Virginia Woolf famously said, “A woman must have money and a room of her own if she is to write fiction.” She did have a point. I imagine my writing life, in both fiction and non-fiction, would be much easier if I had a staff to take care of all of my housewifely jobs and errands, and a window-lined office filled with books (and an ocean view) to repair to for 8 or more hours every day. The total immersion! The productivity! The bestsellers! The masterpieces!
I’m writing this while we’re on spring break in Chicago (yes, I know, but it’s close by and has museums). I had very high hopes for this vacation. My day job has kept me very busy for several weeks; I could feel the well beginning to run dry, and my dream of writing solid fiction slipping further away. Once you hit your 40’s, that’s not an exaggeration. I planned to use this trip to get to the root of what’s missing in my WIP, put a few chapters in the can for book#2, and start building a platform for book #3. The kids go to bed at 8:30, so this seemed achievable.
Except I forgot one thing.
When I was a kid, I could write under any condition–in school, in the car, on the bus, in a crowded playroom–all I needed was pencil (or crayon) and paper, which was good, because in a family with fourteen children, privacy is nonexistent. Over the years, however, I’ve lost that skill. Now, writing fiction in the presence of people who know what I am doing is tantamount to public nudity. Well, guess what? There’s no privacy in a hotel room, and when you’re Mommy, you’re not going off by yourself anywhere anytime.
But we determined writers don’t give up, do we? I found my space, and so will you.
First off, I had to remind myself, it’s not like I have an office at home, anyway. I write at the kitchen table, surrounded by clutter and jobs that need doing. I try to chase people out, but I can only get away with that so many times before I have to feed them. Most of my writing, both fiction and non-fiction, gets done in the three hours that everyone is at school and the hours between 9p.m. and whenever a.m. That’s my “space.” Quite vulnerable to invasion, but it works. Occasionally, if deadlines are pressing or I’m unproductive, I haul my everything over to Panera, where anonymity builds four effective walls. If you think about it, you probably have some time when no one is around, or if they are, they’re unconscious. Train yourself to grab these moments with both hands and use them to full advantage. It won’t be easy at first–I struggle with it, actually–but apparently it can be done, and done by regular people who are not named Nora. If you live in a small space, surrounded by other people, do what you can to get out, even if it means writing in your car, or outside on the apartment balcony. Don’t own a car and share a basement hovel with five other people who never seem to leave? Then do all you can to invest in some kind of music player and a good pair of earphones. I no longer need a room of my own–I can start writing in my own “coffee shop” the instant I put in those little buds and hit “play.” Remember how your parents used to yell at you to “take those things out of your ear and join the family”? They had a point. And now that teenage offense can be your writing salvation, taking you into your own private world even as your roommate babbles inanely into her phone, or your son comes down to “inform” you that Nicholas isn’t picking up his fair share. And really, wouldn’t you rather be in your imaginary world anyway?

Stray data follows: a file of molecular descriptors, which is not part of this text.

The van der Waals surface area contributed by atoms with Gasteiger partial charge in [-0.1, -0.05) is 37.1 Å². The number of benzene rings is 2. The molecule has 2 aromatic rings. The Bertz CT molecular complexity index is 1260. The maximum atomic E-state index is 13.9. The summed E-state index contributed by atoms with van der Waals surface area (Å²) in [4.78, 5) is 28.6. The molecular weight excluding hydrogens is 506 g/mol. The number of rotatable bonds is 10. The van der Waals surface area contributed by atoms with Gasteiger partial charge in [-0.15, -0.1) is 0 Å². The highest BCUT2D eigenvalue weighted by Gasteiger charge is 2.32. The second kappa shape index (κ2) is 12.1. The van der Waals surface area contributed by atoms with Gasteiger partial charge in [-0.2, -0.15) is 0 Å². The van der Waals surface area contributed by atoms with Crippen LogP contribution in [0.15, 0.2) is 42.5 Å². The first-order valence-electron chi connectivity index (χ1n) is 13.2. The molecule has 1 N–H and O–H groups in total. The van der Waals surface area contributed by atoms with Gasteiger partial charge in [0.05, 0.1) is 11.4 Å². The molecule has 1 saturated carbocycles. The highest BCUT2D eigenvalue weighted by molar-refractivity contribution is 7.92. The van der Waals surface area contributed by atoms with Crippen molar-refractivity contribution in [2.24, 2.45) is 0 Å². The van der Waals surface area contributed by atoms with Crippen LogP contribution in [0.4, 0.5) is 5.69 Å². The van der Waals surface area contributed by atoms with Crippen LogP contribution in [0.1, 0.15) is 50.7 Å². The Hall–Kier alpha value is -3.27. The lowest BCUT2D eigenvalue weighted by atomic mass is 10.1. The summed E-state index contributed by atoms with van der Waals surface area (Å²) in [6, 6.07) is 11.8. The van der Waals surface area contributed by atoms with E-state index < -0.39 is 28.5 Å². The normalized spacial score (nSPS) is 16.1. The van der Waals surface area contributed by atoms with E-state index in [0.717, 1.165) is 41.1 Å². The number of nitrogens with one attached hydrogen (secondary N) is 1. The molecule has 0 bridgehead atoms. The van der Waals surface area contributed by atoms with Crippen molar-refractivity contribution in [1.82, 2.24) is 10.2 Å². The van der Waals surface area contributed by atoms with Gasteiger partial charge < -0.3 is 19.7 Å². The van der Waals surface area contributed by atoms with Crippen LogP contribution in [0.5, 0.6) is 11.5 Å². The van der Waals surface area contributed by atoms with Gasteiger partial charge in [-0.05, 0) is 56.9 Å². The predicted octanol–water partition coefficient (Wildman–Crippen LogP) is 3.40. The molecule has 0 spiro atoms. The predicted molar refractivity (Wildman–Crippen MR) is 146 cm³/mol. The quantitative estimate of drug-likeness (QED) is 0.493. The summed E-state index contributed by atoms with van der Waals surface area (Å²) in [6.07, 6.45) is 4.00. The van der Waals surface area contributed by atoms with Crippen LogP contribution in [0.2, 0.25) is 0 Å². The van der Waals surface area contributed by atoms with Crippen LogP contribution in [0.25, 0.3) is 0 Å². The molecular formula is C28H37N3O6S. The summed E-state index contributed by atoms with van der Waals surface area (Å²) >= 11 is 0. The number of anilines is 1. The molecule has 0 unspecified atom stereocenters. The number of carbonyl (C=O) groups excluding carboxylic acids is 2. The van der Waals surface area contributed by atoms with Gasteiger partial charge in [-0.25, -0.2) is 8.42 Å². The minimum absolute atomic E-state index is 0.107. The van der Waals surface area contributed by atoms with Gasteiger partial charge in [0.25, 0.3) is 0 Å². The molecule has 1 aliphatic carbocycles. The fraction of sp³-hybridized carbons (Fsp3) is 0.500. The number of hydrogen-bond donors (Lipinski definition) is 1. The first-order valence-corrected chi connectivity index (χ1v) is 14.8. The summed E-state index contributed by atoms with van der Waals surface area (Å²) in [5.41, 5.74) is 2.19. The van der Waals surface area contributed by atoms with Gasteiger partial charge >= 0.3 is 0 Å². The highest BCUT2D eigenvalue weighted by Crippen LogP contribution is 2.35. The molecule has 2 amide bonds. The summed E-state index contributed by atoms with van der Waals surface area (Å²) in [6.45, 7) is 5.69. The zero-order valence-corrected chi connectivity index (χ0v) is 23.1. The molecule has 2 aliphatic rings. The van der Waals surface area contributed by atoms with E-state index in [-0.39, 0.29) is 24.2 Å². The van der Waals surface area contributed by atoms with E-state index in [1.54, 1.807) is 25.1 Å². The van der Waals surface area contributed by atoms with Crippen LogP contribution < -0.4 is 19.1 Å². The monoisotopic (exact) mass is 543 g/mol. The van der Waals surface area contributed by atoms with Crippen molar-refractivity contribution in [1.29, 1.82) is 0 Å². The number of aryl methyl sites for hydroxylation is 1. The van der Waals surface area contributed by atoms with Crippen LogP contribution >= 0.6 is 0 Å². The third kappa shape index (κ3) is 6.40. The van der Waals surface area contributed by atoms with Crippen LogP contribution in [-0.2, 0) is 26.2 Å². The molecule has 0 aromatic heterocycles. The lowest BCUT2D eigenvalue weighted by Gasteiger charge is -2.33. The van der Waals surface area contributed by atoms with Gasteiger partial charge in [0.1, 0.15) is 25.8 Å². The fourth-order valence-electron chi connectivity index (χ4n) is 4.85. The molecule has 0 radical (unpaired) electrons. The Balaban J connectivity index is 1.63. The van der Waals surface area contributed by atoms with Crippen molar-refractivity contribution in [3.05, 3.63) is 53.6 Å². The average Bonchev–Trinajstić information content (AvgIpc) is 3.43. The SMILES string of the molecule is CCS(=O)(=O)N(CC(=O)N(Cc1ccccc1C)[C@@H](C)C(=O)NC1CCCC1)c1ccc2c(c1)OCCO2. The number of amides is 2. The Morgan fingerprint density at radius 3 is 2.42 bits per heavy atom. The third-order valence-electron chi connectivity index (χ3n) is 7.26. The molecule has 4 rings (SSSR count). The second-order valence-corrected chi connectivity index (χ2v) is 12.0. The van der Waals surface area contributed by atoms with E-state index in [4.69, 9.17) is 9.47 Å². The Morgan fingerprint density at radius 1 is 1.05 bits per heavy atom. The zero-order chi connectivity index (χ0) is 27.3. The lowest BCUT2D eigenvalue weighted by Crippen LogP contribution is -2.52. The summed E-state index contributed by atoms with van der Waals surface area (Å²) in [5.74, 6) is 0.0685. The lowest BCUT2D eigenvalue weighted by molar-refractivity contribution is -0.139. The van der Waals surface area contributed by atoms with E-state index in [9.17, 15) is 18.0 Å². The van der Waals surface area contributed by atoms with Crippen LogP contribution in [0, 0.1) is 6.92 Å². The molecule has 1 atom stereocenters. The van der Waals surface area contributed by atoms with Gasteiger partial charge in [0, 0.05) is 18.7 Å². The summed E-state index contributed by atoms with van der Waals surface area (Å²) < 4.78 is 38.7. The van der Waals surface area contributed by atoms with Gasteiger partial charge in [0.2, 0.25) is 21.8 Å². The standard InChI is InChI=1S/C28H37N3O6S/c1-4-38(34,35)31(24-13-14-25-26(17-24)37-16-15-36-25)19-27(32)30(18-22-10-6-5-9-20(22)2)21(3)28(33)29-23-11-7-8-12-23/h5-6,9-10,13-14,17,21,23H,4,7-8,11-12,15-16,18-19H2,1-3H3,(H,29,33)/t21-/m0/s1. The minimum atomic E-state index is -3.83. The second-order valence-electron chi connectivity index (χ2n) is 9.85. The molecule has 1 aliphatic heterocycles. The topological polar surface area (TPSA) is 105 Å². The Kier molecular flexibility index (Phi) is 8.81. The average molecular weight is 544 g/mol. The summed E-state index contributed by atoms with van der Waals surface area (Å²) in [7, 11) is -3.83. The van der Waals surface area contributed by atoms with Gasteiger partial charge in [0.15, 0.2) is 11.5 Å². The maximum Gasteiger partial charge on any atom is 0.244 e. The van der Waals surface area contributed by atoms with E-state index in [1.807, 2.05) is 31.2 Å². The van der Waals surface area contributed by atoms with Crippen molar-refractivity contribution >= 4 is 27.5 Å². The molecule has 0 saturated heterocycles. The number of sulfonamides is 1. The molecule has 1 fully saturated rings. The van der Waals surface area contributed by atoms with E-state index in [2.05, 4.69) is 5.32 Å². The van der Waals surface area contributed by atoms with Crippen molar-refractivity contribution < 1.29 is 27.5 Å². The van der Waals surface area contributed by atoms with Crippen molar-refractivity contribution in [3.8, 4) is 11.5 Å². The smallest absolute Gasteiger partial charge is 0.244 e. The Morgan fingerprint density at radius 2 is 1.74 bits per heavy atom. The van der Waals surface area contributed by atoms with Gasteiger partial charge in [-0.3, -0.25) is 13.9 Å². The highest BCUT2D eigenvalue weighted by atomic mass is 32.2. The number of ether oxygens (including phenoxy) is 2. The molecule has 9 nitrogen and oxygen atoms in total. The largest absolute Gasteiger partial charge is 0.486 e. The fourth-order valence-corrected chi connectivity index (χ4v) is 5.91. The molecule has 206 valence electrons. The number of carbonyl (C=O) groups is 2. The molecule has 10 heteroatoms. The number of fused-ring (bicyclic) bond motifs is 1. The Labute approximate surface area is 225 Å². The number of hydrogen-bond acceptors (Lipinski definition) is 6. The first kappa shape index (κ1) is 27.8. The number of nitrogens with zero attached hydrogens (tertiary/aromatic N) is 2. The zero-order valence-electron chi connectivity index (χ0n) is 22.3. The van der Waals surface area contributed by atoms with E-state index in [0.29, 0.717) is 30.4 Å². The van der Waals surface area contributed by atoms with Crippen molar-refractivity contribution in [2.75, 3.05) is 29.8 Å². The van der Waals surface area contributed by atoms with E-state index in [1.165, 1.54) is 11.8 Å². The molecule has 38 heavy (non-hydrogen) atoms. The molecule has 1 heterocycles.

Virginia Woolf was an extraordinarily talented woman, but she was wrong. Both male and female writers struggle with balancing their writing needs and desires against the more prosaic requirements of daily life. And creativity can find its way in the least nurturing of environments. All it needs is a persevering mind to coax it along.
What are you waiting for? Grab that crayon and crank it up to eleven!